Labour ‘five’ get court ruling over right to vote

Jeremy Corbyn (L) and candidate Owen Smith will go head-to-head for leadership of the Labour Party. Picture: AFP/Getty
Jeremy Corbyn (L) and candidate Owen Smith will go head-to-head for leadership of the Labour Party. Picture: AFP/Getty
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A High Court judge is ruling on a bid by five new members of the Labour Party who have “paid their dues” for the legal right to vote in the forthcoming leadership election.

A QC representing the five has accused the party’s national executive committee (NEC) of unlawfully “freezing” them and many others out of the high-profile contest between Jeremy Corbyn and Owen Smith. The case was triggered by an NEC decision that full members would not be able to vote if they had not had at least six months’ continuous membership up to 12 July – the “freeze date”.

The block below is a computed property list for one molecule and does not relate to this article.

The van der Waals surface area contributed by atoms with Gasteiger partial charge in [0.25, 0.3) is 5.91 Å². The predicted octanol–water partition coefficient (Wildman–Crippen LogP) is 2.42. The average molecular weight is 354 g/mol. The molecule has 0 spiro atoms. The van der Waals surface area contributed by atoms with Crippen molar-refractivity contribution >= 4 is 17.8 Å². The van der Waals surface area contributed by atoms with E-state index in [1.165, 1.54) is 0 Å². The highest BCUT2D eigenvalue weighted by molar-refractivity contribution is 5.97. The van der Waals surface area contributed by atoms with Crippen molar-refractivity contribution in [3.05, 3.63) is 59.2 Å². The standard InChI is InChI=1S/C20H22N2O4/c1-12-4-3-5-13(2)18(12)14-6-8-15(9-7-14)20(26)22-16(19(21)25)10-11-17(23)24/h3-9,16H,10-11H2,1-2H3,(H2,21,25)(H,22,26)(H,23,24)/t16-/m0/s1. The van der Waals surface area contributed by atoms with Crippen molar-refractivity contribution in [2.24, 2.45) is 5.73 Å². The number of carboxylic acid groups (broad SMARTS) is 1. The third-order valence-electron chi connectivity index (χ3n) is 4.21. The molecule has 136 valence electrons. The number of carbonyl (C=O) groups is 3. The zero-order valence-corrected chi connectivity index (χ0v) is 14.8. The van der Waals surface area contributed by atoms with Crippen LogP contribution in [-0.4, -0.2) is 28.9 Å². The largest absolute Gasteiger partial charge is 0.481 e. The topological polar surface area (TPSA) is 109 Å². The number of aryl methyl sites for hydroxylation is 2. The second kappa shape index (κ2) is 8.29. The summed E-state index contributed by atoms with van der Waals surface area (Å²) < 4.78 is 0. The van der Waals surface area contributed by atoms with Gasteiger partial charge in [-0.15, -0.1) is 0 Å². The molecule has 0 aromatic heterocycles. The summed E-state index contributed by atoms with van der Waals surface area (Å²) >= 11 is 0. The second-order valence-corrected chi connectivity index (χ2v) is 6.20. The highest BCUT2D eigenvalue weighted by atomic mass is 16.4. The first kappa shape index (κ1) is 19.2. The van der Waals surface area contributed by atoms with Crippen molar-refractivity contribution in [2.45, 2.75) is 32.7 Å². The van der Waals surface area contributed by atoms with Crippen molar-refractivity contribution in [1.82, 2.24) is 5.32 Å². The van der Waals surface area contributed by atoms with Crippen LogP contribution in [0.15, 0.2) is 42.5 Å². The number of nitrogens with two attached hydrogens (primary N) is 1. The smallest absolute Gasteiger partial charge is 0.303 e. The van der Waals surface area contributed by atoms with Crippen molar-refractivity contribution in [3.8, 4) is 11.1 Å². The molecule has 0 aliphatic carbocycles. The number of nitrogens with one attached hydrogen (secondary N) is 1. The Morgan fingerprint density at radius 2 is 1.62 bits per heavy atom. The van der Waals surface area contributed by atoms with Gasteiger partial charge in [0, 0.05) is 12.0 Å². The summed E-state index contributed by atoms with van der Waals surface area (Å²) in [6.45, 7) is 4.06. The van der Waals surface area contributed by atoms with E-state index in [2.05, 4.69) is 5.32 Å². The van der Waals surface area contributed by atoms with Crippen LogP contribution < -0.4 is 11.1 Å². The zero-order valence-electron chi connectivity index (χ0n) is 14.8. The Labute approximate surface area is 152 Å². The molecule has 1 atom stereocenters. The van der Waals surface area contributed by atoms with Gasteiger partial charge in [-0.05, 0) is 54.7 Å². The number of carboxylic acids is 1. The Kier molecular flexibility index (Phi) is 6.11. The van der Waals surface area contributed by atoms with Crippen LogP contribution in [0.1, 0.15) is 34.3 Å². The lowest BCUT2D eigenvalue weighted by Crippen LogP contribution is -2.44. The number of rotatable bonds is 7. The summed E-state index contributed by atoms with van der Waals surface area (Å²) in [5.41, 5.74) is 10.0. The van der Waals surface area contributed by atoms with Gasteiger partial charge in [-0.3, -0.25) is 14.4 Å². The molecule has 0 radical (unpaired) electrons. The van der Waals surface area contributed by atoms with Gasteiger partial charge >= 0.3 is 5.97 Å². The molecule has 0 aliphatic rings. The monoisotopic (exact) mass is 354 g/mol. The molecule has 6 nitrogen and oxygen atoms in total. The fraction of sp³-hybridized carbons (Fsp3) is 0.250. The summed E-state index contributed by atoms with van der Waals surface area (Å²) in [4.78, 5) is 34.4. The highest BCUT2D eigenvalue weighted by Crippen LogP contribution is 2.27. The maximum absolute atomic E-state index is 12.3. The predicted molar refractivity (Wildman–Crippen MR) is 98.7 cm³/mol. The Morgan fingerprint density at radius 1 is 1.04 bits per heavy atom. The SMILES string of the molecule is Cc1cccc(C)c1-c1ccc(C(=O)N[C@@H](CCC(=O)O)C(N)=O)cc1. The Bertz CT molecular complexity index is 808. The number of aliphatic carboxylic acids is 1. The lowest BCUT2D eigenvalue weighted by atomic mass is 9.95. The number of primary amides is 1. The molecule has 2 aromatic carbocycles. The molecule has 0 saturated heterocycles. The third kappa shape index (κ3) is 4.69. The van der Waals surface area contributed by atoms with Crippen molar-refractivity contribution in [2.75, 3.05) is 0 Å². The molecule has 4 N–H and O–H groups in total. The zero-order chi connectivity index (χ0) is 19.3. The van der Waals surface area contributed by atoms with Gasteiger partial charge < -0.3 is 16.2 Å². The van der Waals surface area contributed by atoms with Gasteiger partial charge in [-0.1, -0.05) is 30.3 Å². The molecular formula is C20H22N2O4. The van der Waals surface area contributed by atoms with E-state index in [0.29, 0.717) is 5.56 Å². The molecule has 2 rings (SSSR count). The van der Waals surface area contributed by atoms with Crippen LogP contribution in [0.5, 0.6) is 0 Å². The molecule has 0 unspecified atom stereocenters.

The court action affects almost 130,000 Labour supporters who are victims of the freeze. Judgment is being given today.

To gain the right to vote, members were given a window of opportunity to become “registered supporters” on payment of an additional fee of £25. Stephen Cragg QC, appearing for the five, asked Mr Justice Hickinbottom, sitting in London, to declare that party rules had been misapplied and the five are entitled to vote in the 24 September poll. They are Christine Evangelou, Rev Edward Leir, Hannah Fordham, Chris Granger and “FM”, a new member aged under 18 bringing a challenge through his mother on the grounds of age discrimination.